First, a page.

Vascular Plants of North Carolina
Account for Flaxleaf False Foxglove - Agalinis linifolia   (Nuttall) Britton
Members of Orobanchaceae:
Members of Agalinis with account distribution info or public map:
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Section 6 » Order Scrophulariales » Family Orobanchaceae
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Author(Nuttall) Britton
DistributionOccurs over the southern third of the Coastal Plain, from Craven County to Hoke and Scotland counties, with a disjunct record for the northern coast of Dare County.

This is a Southern Coastal Plain species, ranging from southeastern NC to southern FL, and barely to eastern LA; disjunct to DE (but not recorded from MD or VA).
AbundanceUncommon and local in the range, occupying only a small area of the landscape, as it is limited mostly to savannas and cypress ponds/bays. Very rare to northern Dare County. Absent in the Sandhills. This is a Watch List species.
HabitatThis is a species of clay-based bays, especially with open stands of cypresses, and also of wetter parts of pine savannas. Most sites are in high-quality natural areas, as this is far from being a weedy species.
See also Habitat Account for Longleaf Pine Woodlands with Isolated Pools
PhenologyBlooms in August and September, and fruits in September and October.
IdentificationThis species is quite different from the other Agalinis species in the state, owing to noticeably larger flowers and a somewhat different flower color. This is a rather tall yet wand-like species, growing to 2.5-3 feet tall but either unbranched or with a few small and erect branches, often somewhat leaning. It has fairly numerous opposite, but linear leaves, about 1.5 inches long but extremely narrow, usually ascending and thus lying close to the stem. At the end of the stem or any other branches is a terminal raceme, about 6 inches long, with scattered pink flowers with no yellow inside the throat. The flowers are the largest of the genus, about 1.5 inches long and nearly across, and are not rose in color but a medium pink. Despite the paler flowers than on other Agalinis species, this is a beautiful species, especially when a colony is seen; the leaning, wand-like stem and large flowers are quite noticeable. To see this species, you likely will have to visit a known site, as there probably are relatively few undiscovered populations.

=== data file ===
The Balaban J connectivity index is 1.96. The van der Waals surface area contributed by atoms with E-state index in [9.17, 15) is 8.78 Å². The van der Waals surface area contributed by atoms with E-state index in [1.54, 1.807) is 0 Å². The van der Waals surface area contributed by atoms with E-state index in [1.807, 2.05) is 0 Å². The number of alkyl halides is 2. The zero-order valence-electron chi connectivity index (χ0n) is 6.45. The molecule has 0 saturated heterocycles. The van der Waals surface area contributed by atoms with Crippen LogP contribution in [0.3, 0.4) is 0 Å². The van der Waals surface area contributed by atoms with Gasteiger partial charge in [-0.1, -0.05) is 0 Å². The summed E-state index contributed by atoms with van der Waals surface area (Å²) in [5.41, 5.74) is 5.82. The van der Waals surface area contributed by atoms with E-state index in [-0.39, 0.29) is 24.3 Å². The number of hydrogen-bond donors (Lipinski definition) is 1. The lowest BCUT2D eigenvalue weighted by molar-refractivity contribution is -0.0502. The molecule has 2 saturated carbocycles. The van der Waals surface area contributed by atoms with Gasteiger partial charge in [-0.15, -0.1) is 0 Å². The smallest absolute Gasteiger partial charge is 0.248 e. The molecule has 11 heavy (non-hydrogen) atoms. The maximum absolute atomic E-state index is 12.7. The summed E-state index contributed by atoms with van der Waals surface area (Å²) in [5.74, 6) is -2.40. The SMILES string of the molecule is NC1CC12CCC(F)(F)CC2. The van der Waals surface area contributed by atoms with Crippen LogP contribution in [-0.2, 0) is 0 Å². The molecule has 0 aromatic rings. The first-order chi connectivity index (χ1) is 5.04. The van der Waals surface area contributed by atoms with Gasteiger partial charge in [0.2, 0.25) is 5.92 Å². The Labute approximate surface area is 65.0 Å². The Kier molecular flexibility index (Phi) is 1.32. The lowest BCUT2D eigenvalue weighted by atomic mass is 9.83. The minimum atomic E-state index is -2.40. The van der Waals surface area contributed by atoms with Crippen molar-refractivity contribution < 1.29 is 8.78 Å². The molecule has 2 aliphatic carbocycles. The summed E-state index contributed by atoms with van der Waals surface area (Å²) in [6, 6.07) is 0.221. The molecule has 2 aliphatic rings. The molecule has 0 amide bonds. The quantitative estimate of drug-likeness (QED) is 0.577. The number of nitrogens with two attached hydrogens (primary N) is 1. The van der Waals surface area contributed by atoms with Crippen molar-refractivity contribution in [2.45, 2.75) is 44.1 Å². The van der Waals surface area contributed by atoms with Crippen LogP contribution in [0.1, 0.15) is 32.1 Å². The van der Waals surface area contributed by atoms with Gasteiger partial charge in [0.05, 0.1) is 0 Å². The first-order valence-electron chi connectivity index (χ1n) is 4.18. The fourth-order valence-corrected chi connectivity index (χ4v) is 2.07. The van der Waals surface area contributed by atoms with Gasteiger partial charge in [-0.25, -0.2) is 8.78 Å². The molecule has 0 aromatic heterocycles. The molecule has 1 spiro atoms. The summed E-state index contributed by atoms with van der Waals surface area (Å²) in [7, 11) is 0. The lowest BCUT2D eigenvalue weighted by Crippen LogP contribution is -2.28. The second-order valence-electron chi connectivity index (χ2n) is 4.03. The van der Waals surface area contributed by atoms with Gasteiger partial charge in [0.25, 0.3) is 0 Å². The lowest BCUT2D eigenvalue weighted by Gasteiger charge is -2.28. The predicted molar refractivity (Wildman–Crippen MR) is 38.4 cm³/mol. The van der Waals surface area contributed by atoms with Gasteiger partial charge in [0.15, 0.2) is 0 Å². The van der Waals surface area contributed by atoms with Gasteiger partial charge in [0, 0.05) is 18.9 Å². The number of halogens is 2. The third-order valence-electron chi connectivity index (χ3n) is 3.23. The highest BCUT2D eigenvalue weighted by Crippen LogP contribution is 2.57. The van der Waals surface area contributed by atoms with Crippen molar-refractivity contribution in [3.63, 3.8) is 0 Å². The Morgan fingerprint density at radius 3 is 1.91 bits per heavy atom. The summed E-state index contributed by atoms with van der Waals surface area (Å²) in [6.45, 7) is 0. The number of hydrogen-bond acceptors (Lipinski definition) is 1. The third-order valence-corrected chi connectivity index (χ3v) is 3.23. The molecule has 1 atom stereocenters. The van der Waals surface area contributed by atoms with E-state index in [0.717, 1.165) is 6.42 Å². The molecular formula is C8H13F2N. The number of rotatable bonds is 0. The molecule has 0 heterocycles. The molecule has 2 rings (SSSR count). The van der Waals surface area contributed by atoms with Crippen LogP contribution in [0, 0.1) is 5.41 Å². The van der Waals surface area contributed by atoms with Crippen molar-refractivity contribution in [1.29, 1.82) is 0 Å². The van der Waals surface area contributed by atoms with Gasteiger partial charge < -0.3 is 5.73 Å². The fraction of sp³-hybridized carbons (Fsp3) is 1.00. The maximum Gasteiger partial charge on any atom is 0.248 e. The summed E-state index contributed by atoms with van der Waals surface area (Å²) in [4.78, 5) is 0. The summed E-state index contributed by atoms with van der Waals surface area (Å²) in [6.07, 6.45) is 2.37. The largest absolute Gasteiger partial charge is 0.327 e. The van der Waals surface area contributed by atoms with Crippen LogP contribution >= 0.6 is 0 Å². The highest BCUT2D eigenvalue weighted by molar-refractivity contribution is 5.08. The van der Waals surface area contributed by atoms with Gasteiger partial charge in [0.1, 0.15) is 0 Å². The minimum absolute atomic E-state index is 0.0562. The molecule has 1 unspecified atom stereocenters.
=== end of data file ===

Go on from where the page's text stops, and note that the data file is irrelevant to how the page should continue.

Taxonomic CommentsNone

Other Common Name(s)Scale-leaf Agalinis
State RankS3
Global RankG4?
State StatusW1
US Status
USACE-agcpOBL link
USACE-empFACW link
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B.A. SorrieOnslow County, same data. OnslowPhoto_natural
B.A. SorrieOnslow County, 2016, Camp Lejeune, Lyman Road Savanna. OnslowPhoto_natural

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